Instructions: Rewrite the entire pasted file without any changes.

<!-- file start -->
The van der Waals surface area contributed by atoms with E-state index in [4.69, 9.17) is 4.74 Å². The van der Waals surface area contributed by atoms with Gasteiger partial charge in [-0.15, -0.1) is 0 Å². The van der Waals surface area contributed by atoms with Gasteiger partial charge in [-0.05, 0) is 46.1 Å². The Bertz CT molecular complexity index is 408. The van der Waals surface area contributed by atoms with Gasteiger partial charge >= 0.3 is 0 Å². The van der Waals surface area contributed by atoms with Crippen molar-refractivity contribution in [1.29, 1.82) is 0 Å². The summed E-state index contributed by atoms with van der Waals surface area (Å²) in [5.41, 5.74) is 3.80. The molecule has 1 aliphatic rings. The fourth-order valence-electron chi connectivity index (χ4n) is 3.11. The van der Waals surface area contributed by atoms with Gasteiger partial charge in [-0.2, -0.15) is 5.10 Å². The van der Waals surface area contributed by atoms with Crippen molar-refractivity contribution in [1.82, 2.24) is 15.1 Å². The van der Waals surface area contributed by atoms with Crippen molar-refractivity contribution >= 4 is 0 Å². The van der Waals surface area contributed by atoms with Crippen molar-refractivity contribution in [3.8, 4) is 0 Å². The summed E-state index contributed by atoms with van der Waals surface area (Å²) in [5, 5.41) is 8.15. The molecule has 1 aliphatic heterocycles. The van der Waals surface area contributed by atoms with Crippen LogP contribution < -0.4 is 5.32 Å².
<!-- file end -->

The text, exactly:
The van der Waals surface area contributed by atoms with E-state index in [4.69, 9.17) is 4.74 Å². The van der Waals surface area contributed by atoms with Gasteiger partial charge in [-0.15, -0.1) is 0 Å². The van der Waals surface area contributed by atoms with Gasteiger partial charge in [-0.05, 0) is 46.1 Å². The Bertz CT molecular complexity index is 408. The van der Waals surface area contributed by atoms with Gasteiger partial charge >= 0.3 is 0 Å². The van der Waals surface area contributed by atoms with Crippen molar-refractivity contribution in [1.29, 1.82) is 0 Å². The summed E-state index contributed by atoms with van der Waals surface area (Å²) in [5.41, 5.74) is 3.80. The molecule has 1 aliphatic rings. The fourth-order valence-electron chi connectivity index (χ4n) is 3.11. The van der Waals surface area contributed by atoms with Gasteiger partial charge in [-0.2, -0.15) is 5.10 Å². The van der Waals surface area contributed by atoms with Crippen molar-refractivity contribution in [1.82, 2.24) is 15.1 Å². The van der Waals surface area contributed by atoms with Crippen molar-refractivity contribution >= 4 is 0 Å². The van der Waals surface area contributed by atoms with Crippen molar-refractivity contribution in [3.8, 4) is 0 Å². The summed E-state index contributed by atoms with van der Waals surface area (Å²) in [5, 5.41) is 8.15. The molecule has 1 aliphatic heterocycles. The van der Waals surface area contributed by atoms with Crippen LogP contribution < -0.4 is 5.32 Å².